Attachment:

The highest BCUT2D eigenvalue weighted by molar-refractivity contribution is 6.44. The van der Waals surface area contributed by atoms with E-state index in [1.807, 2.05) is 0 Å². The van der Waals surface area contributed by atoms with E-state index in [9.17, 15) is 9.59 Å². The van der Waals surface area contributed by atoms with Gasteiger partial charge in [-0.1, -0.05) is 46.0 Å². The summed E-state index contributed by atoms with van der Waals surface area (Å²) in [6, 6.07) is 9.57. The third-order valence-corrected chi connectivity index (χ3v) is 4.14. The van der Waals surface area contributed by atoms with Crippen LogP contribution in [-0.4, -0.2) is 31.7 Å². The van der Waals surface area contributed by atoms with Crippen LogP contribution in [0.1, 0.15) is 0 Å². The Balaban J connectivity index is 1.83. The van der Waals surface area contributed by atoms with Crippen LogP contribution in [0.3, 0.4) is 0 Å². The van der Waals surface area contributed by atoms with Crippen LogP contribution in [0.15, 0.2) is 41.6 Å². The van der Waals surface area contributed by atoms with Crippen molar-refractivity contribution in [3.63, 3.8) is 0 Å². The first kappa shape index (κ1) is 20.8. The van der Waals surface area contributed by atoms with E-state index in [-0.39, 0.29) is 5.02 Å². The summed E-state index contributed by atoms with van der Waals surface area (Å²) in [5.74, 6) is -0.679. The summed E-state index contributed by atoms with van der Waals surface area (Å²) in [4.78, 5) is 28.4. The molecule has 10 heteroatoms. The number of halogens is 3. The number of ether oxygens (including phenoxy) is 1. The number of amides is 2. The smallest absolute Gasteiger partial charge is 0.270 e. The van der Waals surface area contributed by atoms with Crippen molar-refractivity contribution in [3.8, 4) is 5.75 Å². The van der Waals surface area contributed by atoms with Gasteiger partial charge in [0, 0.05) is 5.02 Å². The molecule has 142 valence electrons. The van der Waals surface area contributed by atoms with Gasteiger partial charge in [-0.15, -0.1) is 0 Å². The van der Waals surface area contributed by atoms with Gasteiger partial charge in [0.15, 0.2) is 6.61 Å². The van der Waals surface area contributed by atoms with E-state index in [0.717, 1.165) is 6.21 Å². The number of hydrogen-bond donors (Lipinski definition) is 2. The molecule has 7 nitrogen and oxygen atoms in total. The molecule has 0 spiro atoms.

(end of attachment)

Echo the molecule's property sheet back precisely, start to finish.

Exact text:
The highest BCUT2D eigenvalue weighted by molar-refractivity contribution is 6.44. The van der Waals surface area contributed by atoms with E-state index in [1.807, 2.05) is 0 Å². The van der Waals surface area contributed by atoms with E-state index in [9.17, 15) is 9.59 Å². The van der Waals surface area contributed by atoms with Gasteiger partial charge in [-0.1, -0.05) is 46.0 Å². The summed E-state index contributed by atoms with van der Waals surface area (Å²) in [6, 6.07) is 9.57. The third-order valence-corrected chi connectivity index (χ3v) is 4.14. The van der Waals surface area contributed by atoms with Crippen LogP contribution in [-0.4, -0.2) is 31.7 Å². The van der Waals surface area contributed by atoms with Crippen LogP contribution in [0.1, 0.15) is 0 Å². The Balaban J connectivity index is 1.83. The van der Waals surface area contributed by atoms with Crippen LogP contribution in [0.3, 0.4) is 0 Å². The van der Waals surface area contributed by atoms with Crippen LogP contribution in [0.15, 0.2) is 41.6 Å². The van der Waals surface area contributed by atoms with Crippen molar-refractivity contribution in [3.63, 3.8) is 0 Å². The first kappa shape index (κ1) is 20.8. The van der Waals surface area contributed by atoms with E-state index in [-0.39, 0.29) is 5.02 Å². The summed E-state index contributed by atoms with van der Waals surface area (Å²) in [5.74, 6) is -0.679. The summed E-state index contributed by atoms with van der Waals surface area (Å²) in [4.78, 5) is 28.4. The molecule has 10 heteroatoms. The number of halogens is 3. The number of ether oxygens (including phenoxy) is 1. The number of amides is 2. The smallest absolute Gasteiger partial charge is 0.270 e. The van der Waals surface area contributed by atoms with Crippen molar-refractivity contribution in [3.8, 4) is 5.75 Å². The van der Waals surface area contributed by atoms with Gasteiger partial charge in [0, 0.05) is 5.02 Å². The molecule has 142 valence electrons. The van der Waals surface area contributed by atoms with Gasteiger partial charge in [-0.15, -0.1) is 0 Å². The van der Waals surface area contributed by atoms with Gasteiger partial charge in [0.15, 0.2) is 6.61 Å². The van der Waals surface area contributed by atoms with E-state index in [0.717, 1.165) is 6.21 Å². The number of hydrogen-bond donors (Lipinski definition) is 2. The molecule has 7 nitrogen and oxygen atoms in total. The molecule has 0 spiro atoms.